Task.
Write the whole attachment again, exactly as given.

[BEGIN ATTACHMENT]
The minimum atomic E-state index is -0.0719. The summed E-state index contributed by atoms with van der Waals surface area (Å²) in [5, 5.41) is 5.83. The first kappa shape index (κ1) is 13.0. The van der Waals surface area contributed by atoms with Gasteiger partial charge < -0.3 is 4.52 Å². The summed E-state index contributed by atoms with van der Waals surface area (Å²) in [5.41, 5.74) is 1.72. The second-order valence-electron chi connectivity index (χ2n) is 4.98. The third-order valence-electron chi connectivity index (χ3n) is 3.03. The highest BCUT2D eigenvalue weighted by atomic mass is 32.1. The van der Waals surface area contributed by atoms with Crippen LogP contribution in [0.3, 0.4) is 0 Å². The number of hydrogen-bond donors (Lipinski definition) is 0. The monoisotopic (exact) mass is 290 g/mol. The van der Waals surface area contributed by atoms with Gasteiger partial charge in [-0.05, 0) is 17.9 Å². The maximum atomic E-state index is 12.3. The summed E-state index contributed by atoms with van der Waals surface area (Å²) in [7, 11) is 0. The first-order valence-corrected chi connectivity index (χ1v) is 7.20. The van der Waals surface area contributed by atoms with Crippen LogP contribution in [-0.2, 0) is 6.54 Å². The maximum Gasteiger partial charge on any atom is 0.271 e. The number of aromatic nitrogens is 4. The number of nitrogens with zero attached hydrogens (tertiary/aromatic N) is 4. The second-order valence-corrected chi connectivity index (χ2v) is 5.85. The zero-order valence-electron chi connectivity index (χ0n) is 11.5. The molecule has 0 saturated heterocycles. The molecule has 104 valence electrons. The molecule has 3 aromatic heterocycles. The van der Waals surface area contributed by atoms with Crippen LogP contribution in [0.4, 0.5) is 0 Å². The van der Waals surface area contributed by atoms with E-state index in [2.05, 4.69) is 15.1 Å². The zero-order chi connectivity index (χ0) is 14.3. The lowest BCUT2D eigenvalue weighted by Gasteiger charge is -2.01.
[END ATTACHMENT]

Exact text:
The minimum atomic E-state index is -0.0719. The summed E-state index contributed by atoms with van der Waals surface area (Å²) in [5, 5.41) is 5.83. The first kappa shape index (κ1) is 13.0. The van der Waals surface area contributed by atoms with Gasteiger partial charge < -0.3 is 4.52 Å². The summed E-state index contributed by atoms with van der Waals surface area (Å²) in [5.41, 5.74) is 1.72. The second-order valence-electron chi connectivity index (χ2n) is 4.98. The third-order valence-electron chi connectivity index (χ3n) is 3.03. The highest BCUT2D eigenvalue weighted by atomic mass is 32.1. The van der Waals surface area contributed by atoms with Crippen LogP contribution in [0.3, 0.4) is 0 Å². The number of hydrogen-bond donors (Lipinski definition) is 0. The monoisotopic (exact) mass is 290 g/mol. The van der Waals surface area contributed by atoms with Gasteiger partial charge in [-0.05, 0) is 17.9 Å². The maximum atomic E-state index is 12.3. The summed E-state index contributed by atoms with van der Waals surface area (Å²) in [7, 11) is 0. The first-order valence-corrected chi connectivity index (χ1v) is 7.20. The van der Waals surface area contributed by atoms with Crippen LogP contribution in [-0.2, 0) is 6.54 Å². The maximum Gasteiger partial charge on any atom is 0.271 e. The number of aromatic nitrogens is 4. The number of nitrogens with zero attached hydrogens (tertiary/aromatic N) is 4. The second-order valence-corrected chi connectivity index (χ2v) is 5.85. The zero-order valence-electron chi connectivity index (χ0n) is 11.5. The molecule has 0 saturated heterocycles. The molecule has 104 valence electrons. The molecule has 3 aromatic heterocycles. The van der Waals surface area contributed by atoms with Crippen LogP contribution in [0.4, 0.5) is 0 Å². The van der Waals surface area contributed by atoms with E-state index in [2.05, 4.69) is 15.1 Å². The zero-order chi connectivity index (χ0) is 14.3. The lowest BCUT2D eigenvalue weighted by Gasteiger charge is -2.01.